The corona curtain-twitchers are watching

Welcome, then, to a country in which the police send drones to humiliate people taking a walk and dried pasta has replaced the pound as the national currency. ‘Gimme that pappardelle, mofo.’ ‘Not until you prise it from my cold dead hands, punk.’ A week is a long time in politics, but also a long

Don’t let anyone tell you there’s a war on

‘Shut up — don’t you know there’s a war on?’ Strong hints of that attitude have emerged in recent weeks, and the hints are getting stronger. The attitude is mistaken. The right answer to any enquiry about whether we know there’s a war on is that there isn’t a war on. Nobody with sensible questions

The longer lockdown continues, the more imperilled we become

Comically, Chinese Communist party officials have speculated that Covid-19 was planted by the US army. Yet a respectable conspiracy theorist would deduce that a virus sending the rest of the world into an hysterical, wholesale economic shutdown has ‘Made in China’ written all over it. After all, China didn’t flat-line its entire economy to contain

My isolation reading list

A psychiatrist once told me that it takes one’s subconscious about three weeks to catch up with a significant life event, and that is certainly holding good now. We have gone through shock and disbelief while simultaneously accepting the situation. Mostly we have also accepted the rules and restrictions, and I wonder if many who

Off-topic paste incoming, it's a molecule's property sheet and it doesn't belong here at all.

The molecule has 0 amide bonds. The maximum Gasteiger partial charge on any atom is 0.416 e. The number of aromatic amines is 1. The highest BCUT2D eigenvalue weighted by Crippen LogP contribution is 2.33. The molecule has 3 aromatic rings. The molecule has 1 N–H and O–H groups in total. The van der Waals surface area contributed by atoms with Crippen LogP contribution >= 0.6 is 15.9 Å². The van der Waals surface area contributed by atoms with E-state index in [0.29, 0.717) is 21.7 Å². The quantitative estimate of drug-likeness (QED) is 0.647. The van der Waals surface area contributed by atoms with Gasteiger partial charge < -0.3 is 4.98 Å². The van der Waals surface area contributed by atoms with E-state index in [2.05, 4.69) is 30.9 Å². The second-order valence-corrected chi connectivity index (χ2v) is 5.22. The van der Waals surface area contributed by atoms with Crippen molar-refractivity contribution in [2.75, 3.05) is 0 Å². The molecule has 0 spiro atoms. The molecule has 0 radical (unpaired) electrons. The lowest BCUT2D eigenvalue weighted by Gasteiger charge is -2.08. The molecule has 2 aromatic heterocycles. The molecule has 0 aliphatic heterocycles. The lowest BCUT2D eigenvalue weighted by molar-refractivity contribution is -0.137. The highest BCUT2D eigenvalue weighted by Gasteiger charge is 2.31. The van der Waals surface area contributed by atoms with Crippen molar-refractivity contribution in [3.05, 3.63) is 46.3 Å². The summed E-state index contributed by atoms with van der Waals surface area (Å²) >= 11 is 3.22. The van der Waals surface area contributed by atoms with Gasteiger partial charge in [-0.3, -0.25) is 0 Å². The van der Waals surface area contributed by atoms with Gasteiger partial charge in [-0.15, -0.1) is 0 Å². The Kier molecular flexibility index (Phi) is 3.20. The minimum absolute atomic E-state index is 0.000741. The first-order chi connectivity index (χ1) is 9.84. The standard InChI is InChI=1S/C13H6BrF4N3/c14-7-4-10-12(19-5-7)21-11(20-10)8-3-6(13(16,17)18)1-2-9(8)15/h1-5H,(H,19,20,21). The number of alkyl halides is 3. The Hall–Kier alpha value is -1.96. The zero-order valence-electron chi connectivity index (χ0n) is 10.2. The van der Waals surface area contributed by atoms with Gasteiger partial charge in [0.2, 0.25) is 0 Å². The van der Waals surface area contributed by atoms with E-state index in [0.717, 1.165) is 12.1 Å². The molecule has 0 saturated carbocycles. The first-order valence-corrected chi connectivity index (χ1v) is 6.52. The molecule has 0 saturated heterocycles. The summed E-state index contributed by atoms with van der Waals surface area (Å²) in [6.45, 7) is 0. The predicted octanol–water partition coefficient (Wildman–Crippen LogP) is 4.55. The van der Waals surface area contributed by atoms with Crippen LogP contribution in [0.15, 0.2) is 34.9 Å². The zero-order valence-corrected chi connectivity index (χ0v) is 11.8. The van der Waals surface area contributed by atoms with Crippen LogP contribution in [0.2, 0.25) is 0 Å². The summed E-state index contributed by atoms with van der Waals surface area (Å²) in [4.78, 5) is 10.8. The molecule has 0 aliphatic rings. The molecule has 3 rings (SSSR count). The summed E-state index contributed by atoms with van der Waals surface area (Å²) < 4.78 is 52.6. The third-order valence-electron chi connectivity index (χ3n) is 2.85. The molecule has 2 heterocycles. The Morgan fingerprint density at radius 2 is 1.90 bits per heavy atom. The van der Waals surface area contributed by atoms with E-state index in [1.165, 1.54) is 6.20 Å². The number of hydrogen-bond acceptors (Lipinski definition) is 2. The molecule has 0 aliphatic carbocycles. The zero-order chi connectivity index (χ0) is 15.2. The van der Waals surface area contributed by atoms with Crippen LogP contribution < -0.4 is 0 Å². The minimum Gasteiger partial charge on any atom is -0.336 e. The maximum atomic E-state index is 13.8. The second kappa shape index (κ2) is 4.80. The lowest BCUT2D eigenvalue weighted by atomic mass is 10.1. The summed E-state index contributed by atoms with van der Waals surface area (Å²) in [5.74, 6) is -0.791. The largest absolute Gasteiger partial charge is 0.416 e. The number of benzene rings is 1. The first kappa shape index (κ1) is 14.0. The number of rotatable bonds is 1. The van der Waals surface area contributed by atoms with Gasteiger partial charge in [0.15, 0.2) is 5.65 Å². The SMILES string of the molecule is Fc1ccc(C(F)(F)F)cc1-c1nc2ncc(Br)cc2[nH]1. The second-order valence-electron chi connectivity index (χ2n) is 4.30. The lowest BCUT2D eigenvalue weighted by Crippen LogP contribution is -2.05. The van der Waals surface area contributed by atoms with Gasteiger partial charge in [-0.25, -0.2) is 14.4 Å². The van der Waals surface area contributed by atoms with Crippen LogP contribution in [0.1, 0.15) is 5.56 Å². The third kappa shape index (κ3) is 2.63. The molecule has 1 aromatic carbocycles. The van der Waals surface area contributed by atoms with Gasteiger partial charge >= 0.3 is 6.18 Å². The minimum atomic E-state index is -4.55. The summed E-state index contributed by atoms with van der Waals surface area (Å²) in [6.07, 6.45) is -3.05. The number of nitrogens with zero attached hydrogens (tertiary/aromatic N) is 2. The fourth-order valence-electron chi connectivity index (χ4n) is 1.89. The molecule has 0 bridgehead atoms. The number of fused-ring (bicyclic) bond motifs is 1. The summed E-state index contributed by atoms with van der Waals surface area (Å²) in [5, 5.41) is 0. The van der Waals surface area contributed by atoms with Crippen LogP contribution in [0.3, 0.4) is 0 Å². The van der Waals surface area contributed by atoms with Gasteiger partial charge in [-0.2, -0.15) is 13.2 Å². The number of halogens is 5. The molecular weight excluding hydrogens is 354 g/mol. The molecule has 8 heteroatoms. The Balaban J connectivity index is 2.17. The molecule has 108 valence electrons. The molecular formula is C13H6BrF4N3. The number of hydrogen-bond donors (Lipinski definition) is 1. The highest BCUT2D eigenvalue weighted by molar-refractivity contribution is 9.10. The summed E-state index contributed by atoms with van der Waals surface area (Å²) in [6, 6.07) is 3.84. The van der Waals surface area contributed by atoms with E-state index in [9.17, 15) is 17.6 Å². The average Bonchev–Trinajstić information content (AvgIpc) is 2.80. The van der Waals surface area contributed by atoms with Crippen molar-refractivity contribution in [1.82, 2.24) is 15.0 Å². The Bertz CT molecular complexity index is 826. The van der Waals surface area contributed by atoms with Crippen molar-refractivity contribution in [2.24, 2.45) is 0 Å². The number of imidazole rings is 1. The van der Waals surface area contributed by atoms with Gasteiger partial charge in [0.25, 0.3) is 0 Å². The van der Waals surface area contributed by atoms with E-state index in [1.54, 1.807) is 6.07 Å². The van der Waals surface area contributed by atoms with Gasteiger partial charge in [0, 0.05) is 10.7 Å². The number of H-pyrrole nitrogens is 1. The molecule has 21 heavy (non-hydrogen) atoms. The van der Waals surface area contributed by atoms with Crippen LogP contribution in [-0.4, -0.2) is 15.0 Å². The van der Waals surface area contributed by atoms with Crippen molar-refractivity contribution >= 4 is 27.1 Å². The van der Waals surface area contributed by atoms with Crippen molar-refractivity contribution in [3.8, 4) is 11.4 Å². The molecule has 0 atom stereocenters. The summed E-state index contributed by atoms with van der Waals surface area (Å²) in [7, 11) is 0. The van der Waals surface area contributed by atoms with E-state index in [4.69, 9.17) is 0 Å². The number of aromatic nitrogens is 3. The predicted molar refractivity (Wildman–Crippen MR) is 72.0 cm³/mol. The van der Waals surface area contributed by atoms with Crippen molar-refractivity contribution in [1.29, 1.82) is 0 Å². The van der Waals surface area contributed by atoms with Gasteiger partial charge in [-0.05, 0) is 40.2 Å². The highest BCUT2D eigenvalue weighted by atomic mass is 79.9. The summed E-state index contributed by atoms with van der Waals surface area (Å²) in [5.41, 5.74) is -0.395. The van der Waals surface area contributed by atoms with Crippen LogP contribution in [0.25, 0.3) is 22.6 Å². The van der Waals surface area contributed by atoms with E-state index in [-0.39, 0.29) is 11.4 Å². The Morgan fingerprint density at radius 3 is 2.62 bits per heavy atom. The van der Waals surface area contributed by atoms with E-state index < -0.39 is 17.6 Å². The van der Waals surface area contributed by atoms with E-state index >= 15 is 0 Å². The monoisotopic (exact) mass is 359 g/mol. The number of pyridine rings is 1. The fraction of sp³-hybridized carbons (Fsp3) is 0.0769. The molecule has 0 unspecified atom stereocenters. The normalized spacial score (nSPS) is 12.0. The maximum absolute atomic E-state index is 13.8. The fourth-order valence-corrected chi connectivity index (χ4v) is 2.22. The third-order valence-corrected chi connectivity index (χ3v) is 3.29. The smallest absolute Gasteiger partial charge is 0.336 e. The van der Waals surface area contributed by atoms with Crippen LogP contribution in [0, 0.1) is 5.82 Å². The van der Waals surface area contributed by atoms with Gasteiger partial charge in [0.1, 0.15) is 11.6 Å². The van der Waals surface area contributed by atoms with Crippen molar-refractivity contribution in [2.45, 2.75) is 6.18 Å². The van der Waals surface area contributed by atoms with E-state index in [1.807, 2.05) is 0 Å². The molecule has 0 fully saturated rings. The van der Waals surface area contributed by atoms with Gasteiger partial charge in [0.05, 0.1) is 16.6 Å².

The Spectator's Notes

Perhaps we are all communists now

‘I am a columnist for the Daily Telegraph,’ I began a text message to an NHS executive last week. Due to predictive text, the word ‘columnist’ was replaced by ‘communist’. Luckily, I spotted it just in time to delete. But perhaps the error was accurate. Some say we have all come to see the virtue

Any other business

Spare a thought for the poor estate agents

The suspension of the residential property market is disheartening for those who were hoping to buy a first flat or new-build house this spring. But spare a thought also for estate agents, who are usually well back in the queue for public sympathy but are nevertheless a familiar part of our high-street fabric, their windows